January is often a time where people set themselves a challenge for the year ahead.
Whether you decide to give something up or start something new, most of us will have reflected on some element of change with the arrival of a new year.
At the end of last year, I started working at UP as a Food Consultant, a job that I was absolutely over the moon to start, at a business that I am extremely excited to be a part of. UP specialise in body transformations that focus on improving body composition – and the results are phenomenal.
Part of my role at UP involves helping clients with their meal plans. Diet is obviously a crucial part of any body transformation, and coming up with new ideas to keep meals interesting comes easily to me as a chef and passionate foodie. However, at times it has been difficult to create recipes that are 100% compliant with a client's transformation guidelines. Therefore, when the opportunity arose to embark on my own 12-week transformation challenges, I nearly bit off my boss's hand!
I was seriously keen because I knew that I would learn a lot for my work, in terms of the potential challenges and pitfalls of eating to a specific macronutrient plan. I also knew that this would be a serious challenge that I was more than ready to accomplish after Christmas.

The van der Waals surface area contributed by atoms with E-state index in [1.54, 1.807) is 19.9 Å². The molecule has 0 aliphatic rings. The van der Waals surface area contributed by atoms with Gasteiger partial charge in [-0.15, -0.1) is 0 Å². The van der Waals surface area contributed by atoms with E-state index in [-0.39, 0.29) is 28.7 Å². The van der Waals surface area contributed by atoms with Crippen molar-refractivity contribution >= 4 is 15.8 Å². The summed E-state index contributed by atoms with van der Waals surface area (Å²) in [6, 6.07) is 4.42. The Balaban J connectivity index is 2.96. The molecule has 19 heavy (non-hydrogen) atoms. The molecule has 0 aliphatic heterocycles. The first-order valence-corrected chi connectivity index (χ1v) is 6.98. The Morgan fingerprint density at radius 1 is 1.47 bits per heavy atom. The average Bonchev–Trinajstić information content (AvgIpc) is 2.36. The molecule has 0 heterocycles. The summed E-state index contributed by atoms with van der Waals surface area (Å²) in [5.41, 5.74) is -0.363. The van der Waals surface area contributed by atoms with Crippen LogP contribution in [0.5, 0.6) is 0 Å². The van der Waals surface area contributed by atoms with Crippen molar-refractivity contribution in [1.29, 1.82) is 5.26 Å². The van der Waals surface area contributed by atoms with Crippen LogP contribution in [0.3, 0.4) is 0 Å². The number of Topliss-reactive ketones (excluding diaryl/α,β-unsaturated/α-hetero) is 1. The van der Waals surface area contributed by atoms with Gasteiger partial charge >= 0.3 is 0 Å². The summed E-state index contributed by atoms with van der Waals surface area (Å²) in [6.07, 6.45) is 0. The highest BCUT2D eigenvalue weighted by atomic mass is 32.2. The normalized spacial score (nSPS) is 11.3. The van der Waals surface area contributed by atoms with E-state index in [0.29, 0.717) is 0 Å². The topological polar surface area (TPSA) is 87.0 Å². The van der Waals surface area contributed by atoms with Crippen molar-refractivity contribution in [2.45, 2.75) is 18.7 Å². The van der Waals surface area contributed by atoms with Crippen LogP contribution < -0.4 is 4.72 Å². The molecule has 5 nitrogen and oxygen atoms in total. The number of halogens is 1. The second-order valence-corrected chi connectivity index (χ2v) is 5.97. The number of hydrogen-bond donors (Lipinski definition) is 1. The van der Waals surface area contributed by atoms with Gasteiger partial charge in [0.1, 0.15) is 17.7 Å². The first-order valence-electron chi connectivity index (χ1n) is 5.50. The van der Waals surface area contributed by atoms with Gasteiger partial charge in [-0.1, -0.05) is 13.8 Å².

A bit of background
For the last four or five years, I have trained in the sport of Muay Thai – a martial art that is considered one of the world's most brutal, as it involves punches, kicks, knees and elbows.
Training four to five nights a week regularly meant that I was very fit and having several competition fights mean that I am quite familiar with making weight and manipulating my body through diet and training.
Alongside this training, I have been a weightlifting fan for around two years. I can say, however, that I was no pro when it came to moving weights around.
In 2016, I relocated, and this meant that for a long time (six to seven months at least) I didn't see the inside of a Thai Boxing gym or a weights room. Needless to say, my fitness and my physique suffered. I have never been naturally lean or slim and even with a lot of hard work and regular training I have only once had 'just-about-visible-in-good-lighting' abs (see blog photo!).